The Alabama Surface Mining Commission issued a permit renewal last week for Mays Mining Company’s Mine No. 5 on the Mulberry Fork. But the company has to meet multiple court-ordered and other conditions before beginning to operate at the site near the Dovertown community.
Gary Hosmer, a Dovertown resident who has led the 14 year-long local opposition to mining in the 200-resident Walker County community, said, “We’re going to fight it as far as we can, and then some.”
The mine site is about five miles upstream of a major intake pipe that supplies the Birmingham Water Works Board and serves 200,000 customers. The water works has said the mining is a threat to the area’s drinking water quality. The utility went to Jefferson County Circuit Court to stop the mine from operating on the Black Warrior tributary, and officials said in a statement, “We are reviewing the (commission’s) decision and evaluating the BWWB’s options.”
Part of the 506-acre property owned by Mays Mining is a polluted “brownfield,” once used to manufacture plywood. Formaldehyde, phenols and other chemical residue from that manufacturer still riddle the soil there. In November, in an action brought by the water works, Circuit Judge Jim Hughey blocked any mining on the 16.5-acre brownfield and told the surface mining commission that a permit renewal would require a plan be submitted to deal with the pollution.
In response, the commission’s renewal is conditional on Mays Mining filing a Special Overburden Handling Plan as part of a permit-revision application. The plan would have to meet specific standards and fully assess the brownfield for the presence of pollutants to “contain, mitigate, or dispose of any … residue encountered … to the extent necessary to protect the health and safety of the public, including the rights of present water users.”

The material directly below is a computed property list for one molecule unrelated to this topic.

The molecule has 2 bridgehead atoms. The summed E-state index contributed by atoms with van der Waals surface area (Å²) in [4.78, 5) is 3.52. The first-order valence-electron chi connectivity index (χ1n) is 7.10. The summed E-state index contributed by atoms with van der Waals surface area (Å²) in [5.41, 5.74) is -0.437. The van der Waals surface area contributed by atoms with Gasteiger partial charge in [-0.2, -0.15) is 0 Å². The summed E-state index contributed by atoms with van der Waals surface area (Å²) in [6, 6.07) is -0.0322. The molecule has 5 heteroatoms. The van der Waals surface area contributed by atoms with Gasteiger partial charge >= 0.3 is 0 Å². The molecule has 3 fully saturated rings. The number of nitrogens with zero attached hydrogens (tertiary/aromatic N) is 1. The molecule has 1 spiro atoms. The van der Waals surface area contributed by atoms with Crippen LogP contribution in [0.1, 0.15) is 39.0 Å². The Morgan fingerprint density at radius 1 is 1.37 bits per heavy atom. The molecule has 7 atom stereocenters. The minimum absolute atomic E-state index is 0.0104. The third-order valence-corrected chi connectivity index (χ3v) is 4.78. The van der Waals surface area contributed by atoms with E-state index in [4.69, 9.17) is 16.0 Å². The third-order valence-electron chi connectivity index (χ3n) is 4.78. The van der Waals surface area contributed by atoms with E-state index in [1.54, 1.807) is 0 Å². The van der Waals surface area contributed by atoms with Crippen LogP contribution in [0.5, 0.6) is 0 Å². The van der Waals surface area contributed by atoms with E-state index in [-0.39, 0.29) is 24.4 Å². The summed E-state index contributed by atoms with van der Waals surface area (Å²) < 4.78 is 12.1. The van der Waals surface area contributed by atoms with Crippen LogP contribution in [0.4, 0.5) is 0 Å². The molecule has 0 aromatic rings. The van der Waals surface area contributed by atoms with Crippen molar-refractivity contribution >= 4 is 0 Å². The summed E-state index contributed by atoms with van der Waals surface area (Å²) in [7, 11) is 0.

The permit revision would be subject to public notice and comment. Potentially, if there is enough interest in the matter, a public hearing would be held, according to commission attorney Milton McGregor.
In addition to conditions laid down by the court and the commission, Mays also would be required to receive a permit from the U.S. Army Corps of Engineers for discharging into a navigable waterway under the federal Clean Water Act. McGregor said, “(Mays) couldn’t legally mine without a corps permit or a letter of jurisdictional determination saying that no permit is required.”
Rodney Mays, owner of the mining company, did not return email and telephone attempts to reach him to ask for a timeline on meeting the conditions imposed on the permit’s renewal.
The Black Warrior Riverkeeper organization also has long been on the forefront in opposing any mining at the property as well as elsewhere on the river system.
Nelson Brooke, who regularly monitors the river, said, “We won’t be happy with any permit for a coal mine that close upstream of the drinking water intake. From what I’ve seen over the years, (mining) will be a guarantee that pollution will be allowed to enter the river from a strip mine.”
Mining permits, Brooke said, “are just too weak, so it doesn’t really matter what the surface mining commission tries to do to put a Band-Aid on this mistake. Even if there’s some sort of plan put in place that calls for the segregation of contaminated sediment, there’s still too much opportunity for comingling of stormwater runoff when it starts raining. The sediment ponds are just not sufficient to contain everything coming off the site and water will be discharged into the river, even if they avoid the plywood area.”
He said he believes that once the earth is opened up to remove coal, a wastewater treatment plan would be needed to prevent pollution from reaching the Mulberry Fork even if the mining were outside the perimeter of the old plywood plant.
The Riverkeeper plans to submit comments on the overburden handling plan, Brooke said.